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Thread: rgb laser, safety, 635 vs 660

  1. #1
    Join Date
    Dec 2007
    Posts
    93

    Default rgb laser, safety, 635 vs 660

    Hi there,

    I've been reading all kinds of laserforums lately, and I also want to built a modest RGB scanner for home use. I recently bought the ScanPRO20 from Dave and there you have it, the addiction started

    I would like to have very low powers because I want to do *some* audience scanning safely.
    I've been calculating some MPE numbers using the guide on pangolin.com. As long as the divergence is high enough (4mrad, dot of 30mm after 7m), a 100mw RGB seems to be safe enough. (this will project a static beam of 5mw into your eye in case of a galvo failure if my calculations are correct). 5mw seems to be the limit here in Belgium, so any moving beam should even be safer.

    I was thinking of 50mw green, 70mw blue, and 125mw red (635..660).
    Now, I assume that when you guys want to project green, you use the full 50mw. For blue, the full 70mw, and for red, 100mw max. (since that is my maximum for a safe show)
    If you want to project white, you use 15mw green, 30mw blue and 60mw red. In order to not go above 100mw. In other words, you "normalize" the show to 100mw, in stead of using the full (unsafe) 50+70+100=220mw. Correct ???

    Now, this brings me to the following point: 635 vs 660 vs beam quality.
    I've read that with 635, the ratio's are about 1:1.5:2.5 and for 660nm, the ratios are about 1:1.5:4.
    And I have seen some guys say 1 : 1.5 : 4 for 635 and : 8 for 660). anyway, perfect white doesn't exist, so i'll assume my first ratios are good enough.

    Safety wise, the 635nm blows the 660nm out of the sky. Since you only need half the power for the same visibility.
    Safety wise, the 635nm blows the 660nm out of the sky again, since the beam divergence against 660nm is higher. (
    placed against marconi's maxyz 225mw)

    Now, you all talk about "lousy" beam specs for the reds (I know, except marconi's modules). But, wouldn't it be better and safer for garage guys like me to have blue and greens with also +-4mrads ?

    I'm more interested in beamshows, but I wouldnt like a red circle around the green/blue in animations.
    But maybe if you take the 635nm 125mw red, and project a dot at 10meters. Then take the 50mw green and 70mw blue, and you put them slightly out of focus so that the dot is the same size as the red. Wouldn't this be a good system for home use ? No red glow around the beams/dot, and quite safe.

    I'm just wondering what to buy next.. marconi's 660nm-225mw module, laserwave's 635nm-100..150mw..??

    Thanks for any advice.
    Wim

  2. #2
    Join Date
    Jan 2006
    Location
    Charleston, SC
    Posts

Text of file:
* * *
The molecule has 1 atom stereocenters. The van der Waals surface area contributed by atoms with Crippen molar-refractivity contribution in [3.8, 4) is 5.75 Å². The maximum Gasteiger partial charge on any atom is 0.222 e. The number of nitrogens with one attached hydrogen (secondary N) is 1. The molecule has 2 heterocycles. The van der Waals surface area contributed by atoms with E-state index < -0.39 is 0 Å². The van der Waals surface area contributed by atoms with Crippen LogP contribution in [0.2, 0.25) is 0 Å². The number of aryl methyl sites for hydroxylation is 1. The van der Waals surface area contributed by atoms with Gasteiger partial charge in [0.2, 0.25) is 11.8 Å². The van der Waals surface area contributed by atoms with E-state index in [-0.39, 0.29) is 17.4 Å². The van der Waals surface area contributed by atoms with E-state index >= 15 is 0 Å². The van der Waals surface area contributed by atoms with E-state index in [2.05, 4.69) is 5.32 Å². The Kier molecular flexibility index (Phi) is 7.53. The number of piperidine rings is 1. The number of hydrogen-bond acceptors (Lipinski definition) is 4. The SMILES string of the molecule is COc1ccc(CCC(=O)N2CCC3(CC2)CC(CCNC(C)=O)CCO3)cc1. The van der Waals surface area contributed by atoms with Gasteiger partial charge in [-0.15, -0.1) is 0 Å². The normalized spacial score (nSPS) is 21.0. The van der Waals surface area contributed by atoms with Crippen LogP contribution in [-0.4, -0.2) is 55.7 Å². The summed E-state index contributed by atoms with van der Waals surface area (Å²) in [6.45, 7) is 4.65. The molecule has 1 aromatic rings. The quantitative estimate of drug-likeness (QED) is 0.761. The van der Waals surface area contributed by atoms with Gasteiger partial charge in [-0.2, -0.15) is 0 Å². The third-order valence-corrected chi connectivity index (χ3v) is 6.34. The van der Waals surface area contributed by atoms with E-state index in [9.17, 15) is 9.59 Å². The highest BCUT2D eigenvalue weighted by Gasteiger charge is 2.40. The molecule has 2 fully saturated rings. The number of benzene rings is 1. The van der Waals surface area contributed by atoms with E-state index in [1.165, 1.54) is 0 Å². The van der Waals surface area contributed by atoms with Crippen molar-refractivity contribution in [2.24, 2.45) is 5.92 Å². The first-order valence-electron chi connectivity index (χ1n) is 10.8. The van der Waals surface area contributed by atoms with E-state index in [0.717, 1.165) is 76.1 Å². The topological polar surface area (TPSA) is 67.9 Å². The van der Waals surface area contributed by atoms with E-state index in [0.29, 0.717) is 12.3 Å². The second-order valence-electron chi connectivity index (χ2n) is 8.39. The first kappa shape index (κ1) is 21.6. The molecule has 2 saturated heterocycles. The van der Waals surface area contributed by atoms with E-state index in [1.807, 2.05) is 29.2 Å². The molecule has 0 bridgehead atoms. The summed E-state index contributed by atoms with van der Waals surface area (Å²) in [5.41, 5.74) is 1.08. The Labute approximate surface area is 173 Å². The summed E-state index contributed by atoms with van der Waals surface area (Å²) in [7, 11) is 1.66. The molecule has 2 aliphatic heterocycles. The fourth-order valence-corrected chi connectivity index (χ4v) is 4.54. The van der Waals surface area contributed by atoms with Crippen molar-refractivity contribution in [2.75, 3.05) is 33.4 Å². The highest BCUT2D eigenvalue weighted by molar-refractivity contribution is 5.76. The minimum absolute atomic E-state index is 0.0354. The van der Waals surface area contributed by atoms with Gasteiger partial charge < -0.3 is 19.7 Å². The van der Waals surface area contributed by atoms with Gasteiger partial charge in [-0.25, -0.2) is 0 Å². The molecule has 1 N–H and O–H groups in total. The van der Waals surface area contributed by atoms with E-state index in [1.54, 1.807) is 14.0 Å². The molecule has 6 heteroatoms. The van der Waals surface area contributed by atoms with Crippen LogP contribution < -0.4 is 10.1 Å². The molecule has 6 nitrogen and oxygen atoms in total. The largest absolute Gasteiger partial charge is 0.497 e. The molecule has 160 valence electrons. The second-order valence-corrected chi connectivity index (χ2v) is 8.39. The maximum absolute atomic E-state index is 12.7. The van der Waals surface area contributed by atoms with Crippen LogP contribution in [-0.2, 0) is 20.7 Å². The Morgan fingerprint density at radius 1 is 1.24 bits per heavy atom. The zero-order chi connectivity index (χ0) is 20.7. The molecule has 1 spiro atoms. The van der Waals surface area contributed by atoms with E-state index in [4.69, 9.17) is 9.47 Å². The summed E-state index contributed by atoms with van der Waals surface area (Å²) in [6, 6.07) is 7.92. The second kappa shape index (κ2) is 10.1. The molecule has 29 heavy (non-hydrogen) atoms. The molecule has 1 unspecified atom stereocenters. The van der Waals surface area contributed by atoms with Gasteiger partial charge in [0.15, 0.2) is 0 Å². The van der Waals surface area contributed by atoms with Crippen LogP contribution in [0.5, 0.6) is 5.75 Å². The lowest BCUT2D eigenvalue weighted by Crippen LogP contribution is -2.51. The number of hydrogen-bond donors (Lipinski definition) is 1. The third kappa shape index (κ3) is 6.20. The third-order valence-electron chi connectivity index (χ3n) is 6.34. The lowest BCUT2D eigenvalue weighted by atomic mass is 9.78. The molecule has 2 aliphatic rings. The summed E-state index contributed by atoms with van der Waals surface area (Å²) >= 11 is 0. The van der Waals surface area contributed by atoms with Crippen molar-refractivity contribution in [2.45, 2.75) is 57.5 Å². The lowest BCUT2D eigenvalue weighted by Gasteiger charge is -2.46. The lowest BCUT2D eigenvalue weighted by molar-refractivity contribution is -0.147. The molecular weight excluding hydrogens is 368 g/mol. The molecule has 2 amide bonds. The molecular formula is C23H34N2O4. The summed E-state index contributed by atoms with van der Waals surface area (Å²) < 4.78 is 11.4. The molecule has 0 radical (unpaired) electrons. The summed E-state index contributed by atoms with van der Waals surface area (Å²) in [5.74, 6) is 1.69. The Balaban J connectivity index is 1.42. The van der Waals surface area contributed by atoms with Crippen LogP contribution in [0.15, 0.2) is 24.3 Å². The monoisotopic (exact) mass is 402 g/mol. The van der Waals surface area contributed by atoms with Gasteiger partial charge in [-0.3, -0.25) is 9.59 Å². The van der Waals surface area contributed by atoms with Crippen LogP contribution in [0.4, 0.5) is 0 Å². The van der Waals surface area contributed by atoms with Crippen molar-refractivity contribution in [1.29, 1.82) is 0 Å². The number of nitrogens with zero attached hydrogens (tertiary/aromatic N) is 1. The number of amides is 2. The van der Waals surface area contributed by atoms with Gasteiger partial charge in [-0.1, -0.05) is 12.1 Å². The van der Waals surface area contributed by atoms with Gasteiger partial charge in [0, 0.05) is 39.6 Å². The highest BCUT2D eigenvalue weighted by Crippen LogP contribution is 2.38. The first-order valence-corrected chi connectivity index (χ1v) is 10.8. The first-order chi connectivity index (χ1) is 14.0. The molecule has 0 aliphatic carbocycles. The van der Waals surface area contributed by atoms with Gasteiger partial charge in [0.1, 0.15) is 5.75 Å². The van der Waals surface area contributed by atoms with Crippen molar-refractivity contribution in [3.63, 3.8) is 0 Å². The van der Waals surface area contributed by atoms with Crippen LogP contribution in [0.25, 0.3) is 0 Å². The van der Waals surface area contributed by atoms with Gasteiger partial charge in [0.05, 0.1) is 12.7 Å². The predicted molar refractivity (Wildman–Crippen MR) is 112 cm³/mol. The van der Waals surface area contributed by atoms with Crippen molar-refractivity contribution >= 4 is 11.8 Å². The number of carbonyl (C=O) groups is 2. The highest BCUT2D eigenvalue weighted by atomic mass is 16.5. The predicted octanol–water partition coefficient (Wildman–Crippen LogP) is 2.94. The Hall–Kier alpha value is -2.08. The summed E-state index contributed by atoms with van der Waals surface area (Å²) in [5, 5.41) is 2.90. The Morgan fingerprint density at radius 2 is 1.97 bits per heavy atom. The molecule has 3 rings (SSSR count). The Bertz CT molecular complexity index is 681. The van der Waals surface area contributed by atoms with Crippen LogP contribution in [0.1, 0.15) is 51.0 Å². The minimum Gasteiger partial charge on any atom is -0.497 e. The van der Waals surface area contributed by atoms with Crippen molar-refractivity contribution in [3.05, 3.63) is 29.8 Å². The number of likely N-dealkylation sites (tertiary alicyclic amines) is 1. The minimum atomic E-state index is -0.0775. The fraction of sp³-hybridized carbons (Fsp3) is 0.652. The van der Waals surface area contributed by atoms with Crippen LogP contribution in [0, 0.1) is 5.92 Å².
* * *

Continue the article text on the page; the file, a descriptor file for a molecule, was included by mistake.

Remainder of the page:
2,147,489,216

    Default

    I mentioned this in your sunlight to laser power comparison thread already, but in short, 635 nm red will be safer because it will appear brighter at a lower power level.

    The divergence isn't the issue. The lens in your eye can focus a divergent beam to a spot just like it can focus a parallel beam to a spot. It just has to change shape a little bit. (That's what your eyes do natually.)

    Expanding the beam makes it safer because the power is spread out over a larger cross-sectional area, so less power can make it through the pupil and be focused to a spot on the retina.

    Adam

  3. #3
    Join Date
    May 2008
    Location
    Wisconsin
    Posts
    449

    Default

    So is it more dangerous to view a class IIIa with focusing optics? Several Class listings I've seen say it is.

  4. #4
    Join Date
    Jan 2006
    Location
    Charleston, SC
    Posts
    2,147,489,216

    Cool

    "Focusing optics"? On the laser, or in front of your eye?

    Your eye will focus the beam even if it's divergent. (Well, within limits of course.) If you put a lens in the beam before your eye, that just means that the eye does less work. (Like wearing a pair of glasses.)

    Where you get into trouble is if the lens can gather more light than your eye normally would and concentrate all that energy before it enters your eye. (Where it will be further focused to a small point.)

    Most lasers have a beam diameter that is less than 7 mm, so the entire beam can enter the eye. In this case a lens has no effect on your exposure. The same amount of light enters your eye, and the only difference is that the lens in the eye doesn't have to work quite as hard to focus the beam to a spot.

    However, if you expand the beam so it is larger than 7 mm, then only a portion of the total beam power can enter the eye. This is the basis behind Bill's earlier statement that "divergence is the key to safety." This is where a lens can get you into trouble.

    I'm not exactly sure what the class listings you mentioned were referring to, but I suspect they're talking about viewing a laser with a pair of binoculars or something similar. Binoculars are dangerous because they have a large aperture when compared to the pupil of the eye. Thus, the binoculars can gather *much more* light. The problem is that they focus all that light down to a small beam. Thus all that extra light can pass through your pupil, which negates the benefit of expanding the laser beam in the first place.

    In this case, a beam that was greatly expanded in order to make it eye-safe would probably not be eye-safe if viewed with a pair of binoculars.

    Adam

  5. #5
    Join Date
    May 2008
    Location
    Wisconsin
    Posts
    449

    Default

    That was thorough and very well put, thank you.

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